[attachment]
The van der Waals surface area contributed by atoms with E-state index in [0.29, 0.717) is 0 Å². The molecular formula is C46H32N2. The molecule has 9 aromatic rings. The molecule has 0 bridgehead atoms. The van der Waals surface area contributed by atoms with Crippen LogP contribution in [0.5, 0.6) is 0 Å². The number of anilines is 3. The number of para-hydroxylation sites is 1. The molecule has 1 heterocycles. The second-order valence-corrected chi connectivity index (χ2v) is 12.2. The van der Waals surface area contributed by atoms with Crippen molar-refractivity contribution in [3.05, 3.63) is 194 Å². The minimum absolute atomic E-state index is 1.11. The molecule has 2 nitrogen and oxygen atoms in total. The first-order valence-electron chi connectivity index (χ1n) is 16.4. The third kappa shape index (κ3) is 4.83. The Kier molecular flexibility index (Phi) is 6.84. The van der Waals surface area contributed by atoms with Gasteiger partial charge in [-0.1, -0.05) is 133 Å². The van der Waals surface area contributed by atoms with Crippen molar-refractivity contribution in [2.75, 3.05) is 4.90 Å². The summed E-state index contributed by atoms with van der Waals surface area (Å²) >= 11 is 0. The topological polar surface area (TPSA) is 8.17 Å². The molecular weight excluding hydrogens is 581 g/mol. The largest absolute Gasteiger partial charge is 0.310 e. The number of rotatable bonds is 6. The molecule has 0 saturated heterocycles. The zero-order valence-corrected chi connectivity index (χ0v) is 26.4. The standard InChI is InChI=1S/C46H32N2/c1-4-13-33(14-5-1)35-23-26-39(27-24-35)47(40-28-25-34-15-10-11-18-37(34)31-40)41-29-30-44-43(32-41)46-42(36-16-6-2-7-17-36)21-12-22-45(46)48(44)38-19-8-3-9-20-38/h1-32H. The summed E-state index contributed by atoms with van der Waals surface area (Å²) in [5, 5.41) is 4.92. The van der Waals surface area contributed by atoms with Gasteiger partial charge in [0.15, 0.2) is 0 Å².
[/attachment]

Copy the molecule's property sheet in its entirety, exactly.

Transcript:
The van der Waals surface area contributed by atoms with E-state index in [0.29, 0.717) is 0 Å². The molecular formula is C46H32N2. The molecule has 9 aromatic rings. The molecule has 0 bridgehead atoms. The van der Waals surface area contributed by atoms with Crippen LogP contribution in [0.5, 0.6) is 0 Å². The number of anilines is 3. The number of para-hydroxylation sites is 1. The molecule has 1 heterocycles. The second-order valence-corrected chi connectivity index (χ2v) is 12.2. The van der Waals surface area contributed by atoms with Crippen molar-refractivity contribution in [3.05, 3.63) is 194 Å². The minimum absolute atomic E-state index is 1.11. The molecule has 2 nitrogen and oxygen atoms in total. The first-order valence-electron chi connectivity index (χ1n) is 16.4. The third kappa shape index (κ3) is 4.83. The Kier molecular flexibility index (Phi) is 6.84. The van der Waals surface area contributed by atoms with Gasteiger partial charge in [-0.1, -0.05) is 133 Å². The van der Waals surface area contributed by atoms with Crippen molar-refractivity contribution in [2.75, 3.05) is 4.90 Å². The summed E-state index contributed by atoms with van der Waals surface area (Å²) >= 11 is 0. The topological polar surface area (TPSA) is 8.17 Å². The molecular weight excluding hydrogens is 581 g/mol. The largest absolute Gasteiger partial charge is 0.310 e. The number of rotatable bonds is 6. The molecule has 0 saturated heterocycles. The zero-order valence-corrected chi connectivity index (χ0v) is 26.4. The standard InChI is InChI=1S/C46H32N2/c1-4-13-33(14-5-1)35-23-26-39(27-24-35)47(40-28-25-34-15-10-11-18-37(34)31-40)41-29-30-44-43(32-41)46-42(36-16-6-2-7-17-36)21-12-22-45(46)48(44)38-19-8-3-9-20-38/h1-32H. The summed E-state index contributed by atoms with van der Waals surface area (Å²) in [5, 5.41) is 4.92. The van der Waals surface area contributed by atoms with Gasteiger partial charge in [0.15, 0.2) is 0 Å².